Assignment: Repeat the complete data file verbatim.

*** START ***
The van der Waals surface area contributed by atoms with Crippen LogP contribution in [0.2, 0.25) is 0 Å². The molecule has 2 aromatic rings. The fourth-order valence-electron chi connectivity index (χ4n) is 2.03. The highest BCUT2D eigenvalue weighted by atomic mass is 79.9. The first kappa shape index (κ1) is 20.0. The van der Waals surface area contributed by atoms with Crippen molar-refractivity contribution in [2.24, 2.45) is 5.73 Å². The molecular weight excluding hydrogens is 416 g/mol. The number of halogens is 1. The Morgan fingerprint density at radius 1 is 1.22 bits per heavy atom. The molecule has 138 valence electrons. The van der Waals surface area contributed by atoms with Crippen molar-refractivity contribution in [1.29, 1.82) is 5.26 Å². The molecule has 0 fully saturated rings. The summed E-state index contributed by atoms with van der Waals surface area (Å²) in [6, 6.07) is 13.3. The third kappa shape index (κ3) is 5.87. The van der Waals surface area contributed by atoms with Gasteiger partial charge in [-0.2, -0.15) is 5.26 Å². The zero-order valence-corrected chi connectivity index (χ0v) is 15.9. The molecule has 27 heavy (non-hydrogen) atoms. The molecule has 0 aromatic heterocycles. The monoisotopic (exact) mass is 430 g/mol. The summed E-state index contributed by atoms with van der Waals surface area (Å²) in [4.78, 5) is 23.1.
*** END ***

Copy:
The van der Waals surface area contributed by atoms with Crippen LogP contribution in [0.2, 0.25) is 0 Å². The molecule has 2 aromatic rings. The fourth-order valence-electron chi connectivity index (χ4n) is 2.03. The highest BCUT2D eigenvalue weighted by atomic mass is 79.9. The first kappa shape index (κ1) is 20.0. The van der Waals surface area contributed by atoms with Crippen molar-refractivity contribution in [2.24, 2.45) is 5.73 Å². The molecular weight excluding hydrogens is 416 g/mol. The number of halogens is 1. The Morgan fingerprint density at radius 1 is 1.22 bits per heavy atom. The molecule has 138 valence electrons. The van der Waals surface area contributed by atoms with Crippen molar-refractivity contribution in [1.29, 1.82) is 5.26 Å². The molecule has 0 fully saturated rings. The summed E-state index contributed by atoms with van der Waals surface area (Å²) in [6, 6.07) is 13.3. The third kappa shape index (κ3) is 5.87. The van der Waals surface area contributed by atoms with Gasteiger partial charge in [-0.2, -0.15) is 5.26 Å². The zero-order valence-corrected chi connectivity index (χ0v) is 15.9. The molecule has 27 heavy (non-hydrogen) atoms. The molecule has 0 aromatic heterocycles. The monoisotopic (exact) mass is 430 g/mol. The summed E-state index contributed by atoms with van der Waals surface area (Å²) in [4.78, 5) is 23.1.